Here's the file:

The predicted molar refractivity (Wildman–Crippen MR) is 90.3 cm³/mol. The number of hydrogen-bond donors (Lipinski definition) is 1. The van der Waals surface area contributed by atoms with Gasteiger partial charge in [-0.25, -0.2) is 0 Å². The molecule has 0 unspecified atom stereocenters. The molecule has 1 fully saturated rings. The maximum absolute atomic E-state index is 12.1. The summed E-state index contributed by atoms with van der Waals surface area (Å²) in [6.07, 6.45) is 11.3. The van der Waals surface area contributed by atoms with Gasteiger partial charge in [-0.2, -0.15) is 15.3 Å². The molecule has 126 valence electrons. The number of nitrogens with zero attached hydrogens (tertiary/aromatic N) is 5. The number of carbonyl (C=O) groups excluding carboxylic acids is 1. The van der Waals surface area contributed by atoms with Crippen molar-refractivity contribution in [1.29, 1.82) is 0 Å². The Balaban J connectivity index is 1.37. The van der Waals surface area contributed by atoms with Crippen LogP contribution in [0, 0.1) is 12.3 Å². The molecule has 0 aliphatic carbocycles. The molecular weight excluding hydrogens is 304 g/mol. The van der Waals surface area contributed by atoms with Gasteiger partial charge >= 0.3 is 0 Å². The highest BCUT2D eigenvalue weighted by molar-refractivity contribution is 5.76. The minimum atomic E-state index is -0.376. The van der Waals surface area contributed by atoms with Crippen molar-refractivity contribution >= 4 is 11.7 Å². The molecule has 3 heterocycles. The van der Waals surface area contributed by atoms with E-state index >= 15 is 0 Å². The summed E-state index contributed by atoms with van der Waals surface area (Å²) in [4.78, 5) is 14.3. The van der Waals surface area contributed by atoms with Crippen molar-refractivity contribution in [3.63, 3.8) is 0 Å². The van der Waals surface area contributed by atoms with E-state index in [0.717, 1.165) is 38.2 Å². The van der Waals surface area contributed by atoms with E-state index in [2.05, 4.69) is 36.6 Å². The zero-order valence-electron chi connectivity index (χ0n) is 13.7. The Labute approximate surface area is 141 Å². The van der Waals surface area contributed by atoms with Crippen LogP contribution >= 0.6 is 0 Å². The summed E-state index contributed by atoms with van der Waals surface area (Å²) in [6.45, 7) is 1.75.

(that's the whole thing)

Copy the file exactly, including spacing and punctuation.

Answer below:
The predicted molar refractivity (Wildman–Crippen MR) is 90.3 cm³/mol. The number of hydrogen-bond donors (Lipinski definition) is 1. The van der Waals surface area contributed by atoms with Gasteiger partial charge in [-0.25, -0.2) is 0 Å². The molecule has 0 unspecified atom stereocenters. The molecule has 1 fully saturated rings. The maximum absolute atomic E-state index is 12.1. The summed E-state index contributed by atoms with van der Waals surface area (Å²) in [6.07, 6.45) is 11.3. The van der Waals surface area contributed by atoms with Gasteiger partial charge in [-0.2, -0.15) is 15.3 Å². The molecule has 126 valence electrons. The number of nitrogens with zero attached hydrogens (tertiary/aromatic N) is 5. The number of carbonyl (C=O) groups excluding carboxylic acids is 1. The van der Waals surface area contributed by atoms with Crippen molar-refractivity contribution in [1.29, 1.82) is 0 Å². The Balaban J connectivity index is 1.37. The van der Waals surface area contributed by atoms with Crippen LogP contribution in [0, 0.1) is 12.3 Å². The molecule has 0 aliphatic carbocycles. The molecular weight excluding hydrogens is 304 g/mol. The van der Waals surface area contributed by atoms with Gasteiger partial charge >= 0.3 is 0 Å². The highest BCUT2D eigenvalue weighted by molar-refractivity contribution is 5.76. The minimum atomic E-state index is -0.376. The van der Waals surface area contributed by atoms with Crippen molar-refractivity contribution >= 4 is 11.7 Å². The molecule has 3 heterocycles. The van der Waals surface area contributed by atoms with E-state index >= 15 is 0 Å². The summed E-state index contributed by atoms with van der Waals surface area (Å²) in [4.78, 5) is 14.3. The van der Waals surface area contributed by atoms with Crippen molar-refractivity contribution in [3.63, 3.8) is 0 Å². The van der Waals surface area contributed by atoms with E-state index in [0.717, 1.165) is 38.2 Å². The van der Waals surface area contributed by atoms with E-state index in [2.05, 4.69) is 36.6 Å². The zero-order valence-electron chi connectivity index (χ0n) is 13.7. The Labute approximate surface area is 141 Å². The van der Waals surface area contributed by atoms with Crippen LogP contribution >= 0.6 is 0 Å². The summed E-state index contributed by atoms with van der Waals surface area (Å²) in [6.45, 7) is 1.75.